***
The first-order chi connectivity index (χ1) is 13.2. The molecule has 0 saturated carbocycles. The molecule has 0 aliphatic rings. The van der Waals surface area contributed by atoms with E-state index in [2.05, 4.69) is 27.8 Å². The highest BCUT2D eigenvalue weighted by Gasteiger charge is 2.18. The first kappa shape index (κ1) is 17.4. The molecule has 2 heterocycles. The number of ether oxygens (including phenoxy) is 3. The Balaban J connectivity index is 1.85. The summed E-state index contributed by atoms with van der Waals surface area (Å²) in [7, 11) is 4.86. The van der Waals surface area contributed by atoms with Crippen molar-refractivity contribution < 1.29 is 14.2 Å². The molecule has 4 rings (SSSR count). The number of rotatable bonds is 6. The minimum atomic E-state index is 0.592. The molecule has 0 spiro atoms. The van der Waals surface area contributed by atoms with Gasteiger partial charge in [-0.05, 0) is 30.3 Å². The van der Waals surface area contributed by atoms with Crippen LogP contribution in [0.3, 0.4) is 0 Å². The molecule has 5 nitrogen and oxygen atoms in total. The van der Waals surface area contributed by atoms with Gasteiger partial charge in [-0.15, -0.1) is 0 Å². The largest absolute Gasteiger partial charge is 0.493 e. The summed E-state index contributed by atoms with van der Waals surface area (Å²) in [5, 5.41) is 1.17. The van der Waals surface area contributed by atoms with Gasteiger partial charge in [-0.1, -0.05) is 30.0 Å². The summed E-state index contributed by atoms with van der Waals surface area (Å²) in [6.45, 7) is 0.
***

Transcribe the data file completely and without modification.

The first-order chi connectivity index (χ1) is 13.2. The molecule has 0 saturated carbocycles. The molecule has 0 aliphatic rings. The van der Waals surface area contributed by atoms with E-state index in [2.05, 4.69) is 27.8 Å². The highest BCUT2D eigenvalue weighted by Gasteiger charge is 2.18. The first kappa shape index (κ1) is 17.4. The molecule has 2 heterocycles. The number of ether oxygens (including phenoxy) is 3. The Balaban J connectivity index is 1.85. The summed E-state index contributed by atoms with van der Waals surface area (Å²) in [7, 11) is 4.86. The van der Waals surface area contributed by atoms with Crippen molar-refractivity contribution < 1.29 is 14.2 Å². The molecule has 4 rings (SSSR count). The number of rotatable bonds is 6. The minimum atomic E-state index is 0.592. The molecule has 0 spiro atoms. The van der Waals surface area contributed by atoms with Gasteiger partial charge in [-0.05, 0) is 30.3 Å². The van der Waals surface area contributed by atoms with Crippen LogP contribution in [0.3, 0.4) is 0 Å². The molecule has 5 nitrogen and oxygen atoms in total. The van der Waals surface area contributed by atoms with Gasteiger partial charge in [-0.15, -0.1) is 0 Å². The largest absolute Gasteiger partial charge is 0.493 e. The summed E-state index contributed by atoms with van der Waals surface area (Å²) in [5, 5.41) is 1.17. The van der Waals surface area contributed by atoms with Gasteiger partial charge in [-0.1, -0.05) is 30.0 Å². The summed E-state index contributed by atoms with van der Waals surface area (Å²) in [6.45, 7) is 0.